After losing to Gingrey in the July 2012 primary, Opitz filed an Open Records Request with the Cobb Board of Elections to view the absentee ballots.
“I feel that it’s a candidate’s right to be able to review the ballots to ensure an accurate count,” Opitz said.
Gregg Litchfield, attorney for the elections board, denied the request.
“By law, these ballots, we’re required by law to put them under seal, so it is exempt from the Open Records Request,” Litchfield said.
Litchfield pointed out that the law was made by the Georgia General Assembly, not by him.
Opitz appealed to Cobb Superior Court, and on Friday Judge Adele Grubbs ruled that because Opitz did not give a compelling reason why he needed to see the ballots, state law required them to remain sealed.
While he doesn’t intend to appeal the case, Opitz said he does hope to use it as a spring board for convincing lawmakers to revise the law.
“I was not challenging the results of the election nor was I challenging any fraud or protesting any fraud,” Opitz said. “I think it’s a candidate’s right to be able to see and verify. There’s so much malfeasance in government from the IRS that there is a lack of trust, and we deserve the right in a free society. As Reagan said, ‘Trust but verify.’”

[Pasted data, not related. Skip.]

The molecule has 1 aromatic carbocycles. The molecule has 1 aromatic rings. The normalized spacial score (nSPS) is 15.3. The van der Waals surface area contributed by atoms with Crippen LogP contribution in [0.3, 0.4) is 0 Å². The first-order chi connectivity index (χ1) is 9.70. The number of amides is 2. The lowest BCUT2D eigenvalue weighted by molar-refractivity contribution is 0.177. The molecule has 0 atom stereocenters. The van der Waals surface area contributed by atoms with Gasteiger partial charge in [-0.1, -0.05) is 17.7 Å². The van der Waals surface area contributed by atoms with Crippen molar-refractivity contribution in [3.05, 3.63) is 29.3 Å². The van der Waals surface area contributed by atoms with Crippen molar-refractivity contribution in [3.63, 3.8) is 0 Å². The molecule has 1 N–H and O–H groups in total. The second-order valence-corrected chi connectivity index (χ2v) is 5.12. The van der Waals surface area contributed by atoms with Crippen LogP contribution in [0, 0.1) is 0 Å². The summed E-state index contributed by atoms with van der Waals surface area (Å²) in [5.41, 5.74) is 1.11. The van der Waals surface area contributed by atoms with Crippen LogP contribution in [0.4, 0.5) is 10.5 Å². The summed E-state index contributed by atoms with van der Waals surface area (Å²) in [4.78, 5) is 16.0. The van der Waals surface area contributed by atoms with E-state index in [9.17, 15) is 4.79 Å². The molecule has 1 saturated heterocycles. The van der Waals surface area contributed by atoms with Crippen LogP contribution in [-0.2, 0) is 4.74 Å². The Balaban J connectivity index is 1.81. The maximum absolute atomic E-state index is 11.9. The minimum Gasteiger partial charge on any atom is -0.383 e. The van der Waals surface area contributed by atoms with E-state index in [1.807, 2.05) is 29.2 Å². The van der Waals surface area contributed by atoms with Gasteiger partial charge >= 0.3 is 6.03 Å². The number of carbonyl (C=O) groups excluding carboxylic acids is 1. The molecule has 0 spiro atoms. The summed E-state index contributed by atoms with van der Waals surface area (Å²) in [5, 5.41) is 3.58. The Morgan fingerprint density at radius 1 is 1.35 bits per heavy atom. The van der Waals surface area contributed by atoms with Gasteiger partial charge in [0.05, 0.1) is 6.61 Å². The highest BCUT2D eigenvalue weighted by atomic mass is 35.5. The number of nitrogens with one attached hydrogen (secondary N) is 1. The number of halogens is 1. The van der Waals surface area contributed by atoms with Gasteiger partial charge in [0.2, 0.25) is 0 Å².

Opitz is president of the Madison Forum, a civic organization that uses the U.S. Constitution to promote good government.
Of the absentee ballots cast in the election, 1,337 went to Gingrey, 127 went to William Llop and 125 went to Opitz.
For the overall vote, Gingrey received 30,266 votes or 83.4 percent, while Llop received 2,771 and Opitz received 3,246, said Janine Eveler, director of the Cobb Board of Elections.
Opitz said he asked for the absentee ballots “since we can’t see the electronic ballots. There is no record kept of those; it’s impossible.”
Eveler said the electronic voting machines store the votes two ways.
One is on the memory cards, and the other is stored inside the machine itself.
“If the memory card were to fail you could create a new one using the backup that’s in the machine,” she said.